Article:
Sunday, May 29, 2011

Manuscripts at Vatopaidi

On Wednesday, I headed off for my eleventh trip to Mt. Athos, this time with two visitors from the U.S. One was Fr. Alexander Rentel, Assistant Professor of Canon Law at St. Vladimir's and a friend from when we met at a conference in Volos two years ago. The other was his friend and koumbaros, McKeel Hagerty, who also graduated from St. Vladimir's. Our first stop was the Great Holy Monastery of Vatopaidi, where we spent two nights. The photo above is from inside the monastery. To the right is the refectory and along the long is the main church, which dates to the monastery's foundation in the 10th century.

One of the goals of the trip for Fr. Alexander was to see an important 14th century manuscript housed at Vatopaidi. Fr. Philip, a Brazilian monk and former professor of Ancient Greek in Buenos Aires, is the monastery's librarian. He let us into the old library, which houses more than 2000 manuscripts. He very kindly showed us their oldest books and manuscripts. I actually held a 9th century codex that was in remarkably good shape, and 15th century printed prayer books. Eventually, we left Fr. Alexander to his work, and McKeel and I took a hike outside the monastery over toward the nearby ruins of the famous original Athonite Academy.

On the way there, we wandered through some of Vatopaidi's vineyards (see above) and a cell in the vineyards that is currently in the middle of reconstruction (below).

Eventually we made our way through some woods to ruins of the Athonite Academy, which was originally a three-storey building that produced such famous students and saints as St. Nikodemos the Athonite, St. Kosmas Aitolos, and St. Athanasios Parios.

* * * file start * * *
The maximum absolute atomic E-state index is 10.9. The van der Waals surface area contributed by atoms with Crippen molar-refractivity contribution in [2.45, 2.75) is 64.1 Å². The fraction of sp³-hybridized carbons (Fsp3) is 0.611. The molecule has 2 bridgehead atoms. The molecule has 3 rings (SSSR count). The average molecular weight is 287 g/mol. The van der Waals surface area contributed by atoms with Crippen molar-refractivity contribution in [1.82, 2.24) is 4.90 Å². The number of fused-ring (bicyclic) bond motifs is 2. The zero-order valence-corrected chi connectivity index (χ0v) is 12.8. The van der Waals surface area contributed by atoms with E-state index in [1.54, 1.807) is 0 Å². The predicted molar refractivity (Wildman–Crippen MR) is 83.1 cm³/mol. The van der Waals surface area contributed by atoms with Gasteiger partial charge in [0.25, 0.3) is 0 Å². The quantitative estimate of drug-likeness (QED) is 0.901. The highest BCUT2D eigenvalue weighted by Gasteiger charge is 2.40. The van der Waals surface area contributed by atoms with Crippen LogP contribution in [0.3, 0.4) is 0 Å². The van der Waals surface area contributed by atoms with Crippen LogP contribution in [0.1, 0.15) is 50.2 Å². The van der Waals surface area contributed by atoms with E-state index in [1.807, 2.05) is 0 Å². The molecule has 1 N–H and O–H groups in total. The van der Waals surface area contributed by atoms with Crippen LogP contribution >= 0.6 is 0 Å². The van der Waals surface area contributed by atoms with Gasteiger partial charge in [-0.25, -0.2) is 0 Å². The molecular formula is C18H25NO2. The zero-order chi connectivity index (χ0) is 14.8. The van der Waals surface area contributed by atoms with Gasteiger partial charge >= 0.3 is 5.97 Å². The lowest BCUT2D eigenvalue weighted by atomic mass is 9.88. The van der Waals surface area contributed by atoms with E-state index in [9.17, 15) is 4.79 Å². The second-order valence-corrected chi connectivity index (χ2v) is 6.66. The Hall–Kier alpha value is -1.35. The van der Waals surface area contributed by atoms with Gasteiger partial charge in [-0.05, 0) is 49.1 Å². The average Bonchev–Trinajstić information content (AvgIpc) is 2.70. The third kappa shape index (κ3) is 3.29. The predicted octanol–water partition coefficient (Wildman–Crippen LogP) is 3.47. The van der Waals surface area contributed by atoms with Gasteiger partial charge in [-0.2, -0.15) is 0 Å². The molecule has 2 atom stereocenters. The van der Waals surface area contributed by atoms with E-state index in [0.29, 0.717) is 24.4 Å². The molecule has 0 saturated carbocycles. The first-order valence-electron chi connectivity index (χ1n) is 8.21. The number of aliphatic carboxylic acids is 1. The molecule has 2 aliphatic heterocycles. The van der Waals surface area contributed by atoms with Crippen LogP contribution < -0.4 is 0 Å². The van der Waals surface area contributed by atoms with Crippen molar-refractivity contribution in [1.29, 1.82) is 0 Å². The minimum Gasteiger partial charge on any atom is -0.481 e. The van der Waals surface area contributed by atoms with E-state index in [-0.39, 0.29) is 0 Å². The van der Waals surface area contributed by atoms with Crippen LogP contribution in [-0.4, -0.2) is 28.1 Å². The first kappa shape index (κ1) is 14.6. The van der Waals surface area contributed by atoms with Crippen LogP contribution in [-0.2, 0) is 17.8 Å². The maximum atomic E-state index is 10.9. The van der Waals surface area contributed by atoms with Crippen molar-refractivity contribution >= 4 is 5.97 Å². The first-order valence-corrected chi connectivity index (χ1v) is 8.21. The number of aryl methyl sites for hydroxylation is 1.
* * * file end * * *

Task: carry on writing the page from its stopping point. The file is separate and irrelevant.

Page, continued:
Above, McKeel is just outside the door of the small chapel in the middle of the ruins. Below, the chapel.

We then made our way back to Vatopaidi in time for a short rest before Vespers at 4:30 PM.

Vespers was followed by the meal, which was then followed by veneration of the monastery's amazing collection of relics, including the belt of the Panagia and the skull of St. John Chrysostom, where one can see that his left ear is still incorrupt after 1600 years. This is attributed to the fact that the saint's disciple, Proclus, had been deemed worthy to see the Holy Apostle Paul whispering the interpretations of his letters into that ear. The veneration of the relics was then followed by a tour from Vatopaidi's American monk, Fr. Matthew. (He was featured in the recent piece about Mt. Athos on 60 Minutes. Click here to watch it.) Some interesting numbers: The monastery now has 118 monks from 18 different countries. They host over 35,000 pilgrims per year, or approximately 100 per day on average, far and away the largest number of any of the other monasteries on the Holy Mountain.

I also had the chance to venerate the grave of the blessed Elder Joseph of Vatopaidi, who reposed almost two years ago. The grave is located just outside the monastery's main church.

After Fr. Matthew's tour, the day ended with Small Compline. The next day, services began at 4:00 AM and concluded with Divine Liturgy in some of the monastery's 37 chapels a little after 8:00 AM. This was then followed by the main meal of the day.

For more photos from Vatopaidi, click here.

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